delay COVID-19 vaccination until late pregnancy.
More than 98% of the women who had received the vaccines did so during the second or third trimester of pregnancy. About 1.7% received their vaccines in the first trimester. A majority were vaccinated with the shots developed by Pfizer or Moderna.
Preterm birth, in which babies are delivered earlier than 37 weeks, and being small for gestational age have been associated with a higher risk for infant death and disability.
The trimester when the vaccination was received and the number of COVID-19 vaccine doses received were also not associated with increased risk of preterm birth or with the infant being small for gestational age, the study found.
What the study shows
The researchers analyzed antibodies in 1,359 pregnant women who had been vaccinated for COVID-19 during or up to six weeks before pregnancy and who gave birth after at least 34 weeks’ gestation.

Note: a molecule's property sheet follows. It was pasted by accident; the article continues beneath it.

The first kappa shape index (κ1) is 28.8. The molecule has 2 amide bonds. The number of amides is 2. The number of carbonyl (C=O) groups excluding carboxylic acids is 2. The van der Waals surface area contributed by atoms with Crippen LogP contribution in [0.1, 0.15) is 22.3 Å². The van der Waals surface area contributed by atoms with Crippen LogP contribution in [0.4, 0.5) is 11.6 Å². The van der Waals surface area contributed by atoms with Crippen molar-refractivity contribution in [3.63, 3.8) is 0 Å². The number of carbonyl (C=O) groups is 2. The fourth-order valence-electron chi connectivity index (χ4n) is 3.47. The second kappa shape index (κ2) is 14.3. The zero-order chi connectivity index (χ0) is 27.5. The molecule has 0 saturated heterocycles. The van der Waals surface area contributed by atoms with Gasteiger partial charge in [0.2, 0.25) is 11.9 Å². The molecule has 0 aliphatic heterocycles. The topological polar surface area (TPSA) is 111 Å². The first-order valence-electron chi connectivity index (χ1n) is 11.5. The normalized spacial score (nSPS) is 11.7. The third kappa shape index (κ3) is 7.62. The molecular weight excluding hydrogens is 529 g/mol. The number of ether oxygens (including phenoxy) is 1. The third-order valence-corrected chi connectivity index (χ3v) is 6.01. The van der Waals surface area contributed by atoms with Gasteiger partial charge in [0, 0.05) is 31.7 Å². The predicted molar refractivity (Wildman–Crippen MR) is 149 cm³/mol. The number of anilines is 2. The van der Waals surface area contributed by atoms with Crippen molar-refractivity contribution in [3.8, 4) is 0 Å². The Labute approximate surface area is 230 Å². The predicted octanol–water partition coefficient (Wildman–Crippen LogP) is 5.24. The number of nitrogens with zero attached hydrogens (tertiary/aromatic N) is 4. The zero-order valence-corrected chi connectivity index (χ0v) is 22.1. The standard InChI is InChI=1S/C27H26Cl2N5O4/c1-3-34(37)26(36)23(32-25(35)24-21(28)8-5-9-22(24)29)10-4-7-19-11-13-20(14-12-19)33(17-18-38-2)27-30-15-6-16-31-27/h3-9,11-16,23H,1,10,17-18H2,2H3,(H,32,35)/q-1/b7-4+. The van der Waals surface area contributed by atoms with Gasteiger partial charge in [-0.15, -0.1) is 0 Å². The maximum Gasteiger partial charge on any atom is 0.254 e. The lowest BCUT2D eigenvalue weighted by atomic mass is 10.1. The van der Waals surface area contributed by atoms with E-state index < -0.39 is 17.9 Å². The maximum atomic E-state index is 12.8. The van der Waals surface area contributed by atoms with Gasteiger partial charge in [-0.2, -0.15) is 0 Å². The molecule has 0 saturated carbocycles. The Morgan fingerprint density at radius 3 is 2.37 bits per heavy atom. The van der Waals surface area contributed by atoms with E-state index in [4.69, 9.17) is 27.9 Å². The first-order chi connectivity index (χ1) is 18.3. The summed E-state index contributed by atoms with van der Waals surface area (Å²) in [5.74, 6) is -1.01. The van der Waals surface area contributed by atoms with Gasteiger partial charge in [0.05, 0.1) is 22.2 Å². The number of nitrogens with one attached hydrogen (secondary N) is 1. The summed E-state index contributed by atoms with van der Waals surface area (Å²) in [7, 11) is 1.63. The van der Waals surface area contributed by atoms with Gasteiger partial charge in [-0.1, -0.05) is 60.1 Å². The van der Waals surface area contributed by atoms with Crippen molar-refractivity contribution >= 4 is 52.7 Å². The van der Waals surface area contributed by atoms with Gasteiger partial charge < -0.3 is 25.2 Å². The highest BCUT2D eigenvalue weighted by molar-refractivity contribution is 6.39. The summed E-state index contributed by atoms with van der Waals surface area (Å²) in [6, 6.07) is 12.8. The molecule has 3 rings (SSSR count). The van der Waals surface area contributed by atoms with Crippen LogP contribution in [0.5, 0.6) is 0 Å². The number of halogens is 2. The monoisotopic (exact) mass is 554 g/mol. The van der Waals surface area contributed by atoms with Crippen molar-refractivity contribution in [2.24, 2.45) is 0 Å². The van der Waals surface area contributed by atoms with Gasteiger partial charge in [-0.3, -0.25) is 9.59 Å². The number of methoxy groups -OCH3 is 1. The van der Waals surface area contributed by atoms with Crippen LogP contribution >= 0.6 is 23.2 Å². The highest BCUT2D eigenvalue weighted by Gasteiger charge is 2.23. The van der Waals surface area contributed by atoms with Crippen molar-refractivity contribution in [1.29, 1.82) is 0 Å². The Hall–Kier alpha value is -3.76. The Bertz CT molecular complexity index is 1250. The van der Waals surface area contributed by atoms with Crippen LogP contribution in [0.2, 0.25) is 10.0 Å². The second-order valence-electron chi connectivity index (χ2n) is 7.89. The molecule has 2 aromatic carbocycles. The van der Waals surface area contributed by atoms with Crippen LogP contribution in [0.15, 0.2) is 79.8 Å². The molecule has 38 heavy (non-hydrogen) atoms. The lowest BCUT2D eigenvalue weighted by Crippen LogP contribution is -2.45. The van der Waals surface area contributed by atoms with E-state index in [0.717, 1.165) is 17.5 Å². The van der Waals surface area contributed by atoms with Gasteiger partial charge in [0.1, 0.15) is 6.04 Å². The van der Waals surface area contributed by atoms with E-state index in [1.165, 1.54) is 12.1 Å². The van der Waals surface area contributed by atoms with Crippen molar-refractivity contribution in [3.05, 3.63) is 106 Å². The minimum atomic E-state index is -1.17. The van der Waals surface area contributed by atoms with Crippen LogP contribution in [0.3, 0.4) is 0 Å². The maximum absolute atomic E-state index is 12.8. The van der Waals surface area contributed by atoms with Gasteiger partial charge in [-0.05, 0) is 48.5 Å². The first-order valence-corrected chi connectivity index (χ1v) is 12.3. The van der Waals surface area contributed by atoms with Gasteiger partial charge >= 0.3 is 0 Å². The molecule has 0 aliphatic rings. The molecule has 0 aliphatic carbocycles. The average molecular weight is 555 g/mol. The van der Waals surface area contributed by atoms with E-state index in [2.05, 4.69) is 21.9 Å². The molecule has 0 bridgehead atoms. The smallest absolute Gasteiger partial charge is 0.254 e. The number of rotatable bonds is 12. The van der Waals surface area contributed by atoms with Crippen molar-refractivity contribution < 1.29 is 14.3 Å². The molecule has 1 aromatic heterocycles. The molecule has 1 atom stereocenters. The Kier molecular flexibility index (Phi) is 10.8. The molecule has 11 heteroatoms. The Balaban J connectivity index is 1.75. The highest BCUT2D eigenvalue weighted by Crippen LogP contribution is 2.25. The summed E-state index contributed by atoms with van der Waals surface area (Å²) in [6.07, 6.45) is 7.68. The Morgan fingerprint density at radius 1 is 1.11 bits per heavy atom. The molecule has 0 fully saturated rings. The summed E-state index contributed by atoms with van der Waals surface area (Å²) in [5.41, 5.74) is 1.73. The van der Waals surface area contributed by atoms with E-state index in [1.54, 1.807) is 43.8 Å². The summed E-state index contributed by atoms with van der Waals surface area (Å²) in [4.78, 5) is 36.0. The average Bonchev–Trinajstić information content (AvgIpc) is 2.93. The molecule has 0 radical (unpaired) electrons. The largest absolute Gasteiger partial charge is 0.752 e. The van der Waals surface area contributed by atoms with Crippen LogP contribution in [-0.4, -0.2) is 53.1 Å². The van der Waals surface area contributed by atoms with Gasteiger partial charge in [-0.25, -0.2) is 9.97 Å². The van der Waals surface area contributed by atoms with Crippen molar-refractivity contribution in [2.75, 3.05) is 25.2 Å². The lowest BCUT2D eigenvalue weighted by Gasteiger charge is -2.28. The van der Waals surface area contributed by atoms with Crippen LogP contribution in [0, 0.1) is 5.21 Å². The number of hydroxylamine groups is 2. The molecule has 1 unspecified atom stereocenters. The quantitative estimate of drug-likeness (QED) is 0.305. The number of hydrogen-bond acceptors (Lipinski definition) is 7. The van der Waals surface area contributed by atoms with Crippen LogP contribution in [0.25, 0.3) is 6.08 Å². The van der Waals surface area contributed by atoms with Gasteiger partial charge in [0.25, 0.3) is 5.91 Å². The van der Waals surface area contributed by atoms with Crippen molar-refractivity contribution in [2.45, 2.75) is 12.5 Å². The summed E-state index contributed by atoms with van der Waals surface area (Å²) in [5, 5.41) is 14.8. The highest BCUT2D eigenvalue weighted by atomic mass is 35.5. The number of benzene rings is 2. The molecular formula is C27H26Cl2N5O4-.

Antibodies were generally detectable at delivery in both maternal and cord blood among all the fully vaccinated women.
If you have no history of SARS-CoV-2: Among women with no history of SARS-CoV-2 infection who received the two-dose Pfizer or Moderna mRNA vaccine, antibody levels at delivery were lowest among those who were vaccinated before pregnancy or in their first trimester. Levels were highest after third-trimester vaccination, but the difference wasn’t large.
If you received the J&J booster: There was no significant difference in antibody levels by the timing of vaccination in women who received the Johnson & Johnson single-dose vaccine, though few in the study had received that shot.
If you had a prior history of COVID: Among vaccinated women who had a prior history of COVID-19 infection, antibody levels at delivery in maternal and cord blood were moderately higher on average. They also showed even less of a decline with earlier vaccination timing.
On average, the 20 women who reported having a booster dose in their third trimester had